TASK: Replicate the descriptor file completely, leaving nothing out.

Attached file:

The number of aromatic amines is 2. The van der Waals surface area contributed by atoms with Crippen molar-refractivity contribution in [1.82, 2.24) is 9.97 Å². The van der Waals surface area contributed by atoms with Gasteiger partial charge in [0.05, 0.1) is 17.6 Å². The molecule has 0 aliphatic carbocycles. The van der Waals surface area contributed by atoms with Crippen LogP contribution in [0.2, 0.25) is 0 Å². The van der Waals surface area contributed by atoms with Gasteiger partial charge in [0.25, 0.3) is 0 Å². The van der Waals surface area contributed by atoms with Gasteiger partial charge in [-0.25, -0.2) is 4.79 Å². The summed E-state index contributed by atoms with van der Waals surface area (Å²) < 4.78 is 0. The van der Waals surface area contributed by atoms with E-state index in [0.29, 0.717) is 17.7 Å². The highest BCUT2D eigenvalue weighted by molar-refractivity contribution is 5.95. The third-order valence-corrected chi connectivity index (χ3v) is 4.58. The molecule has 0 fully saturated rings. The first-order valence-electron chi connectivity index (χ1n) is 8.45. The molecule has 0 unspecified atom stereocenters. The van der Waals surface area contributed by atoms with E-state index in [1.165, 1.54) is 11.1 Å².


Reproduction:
The number of aromatic amines is 2. The van der Waals surface area contributed by atoms with Crippen molar-refractivity contribution in [1.82, 2.24) is 9.97 Å². The van der Waals surface area contributed by atoms with Gasteiger partial charge in [0.05, 0.1) is 17.6 Å². The molecule has 0 aliphatic carbocycles. The van der Waals surface area contributed by atoms with Crippen LogP contribution in [0.2, 0.25) is 0 Å². The van der Waals surface area contributed by atoms with Gasteiger partial charge in [0.25, 0.3) is 0 Å². The van der Waals surface area contributed by atoms with Gasteiger partial charge in [-0.25, -0.2) is 4.79 Å². The summed E-state index contributed by atoms with van der Waals surface area (Å²) < 4.78 is 0. The van der Waals surface area contributed by atoms with E-state index in [0.29, 0.717) is 17.7 Å². The highest BCUT2D eigenvalue weighted by molar-refractivity contribution is 5.95. The third-order valence-corrected chi connectivity index (χ3v) is 4.58. The molecule has 0 fully saturated rings. The first-order valence-electron chi connectivity index (χ1n) is 8.45. The molecule has 0 unspecified atom stereocenters. The van der Waals surface area contributed by atoms with E-state index in [1.165, 1.54) is 11.1 Å².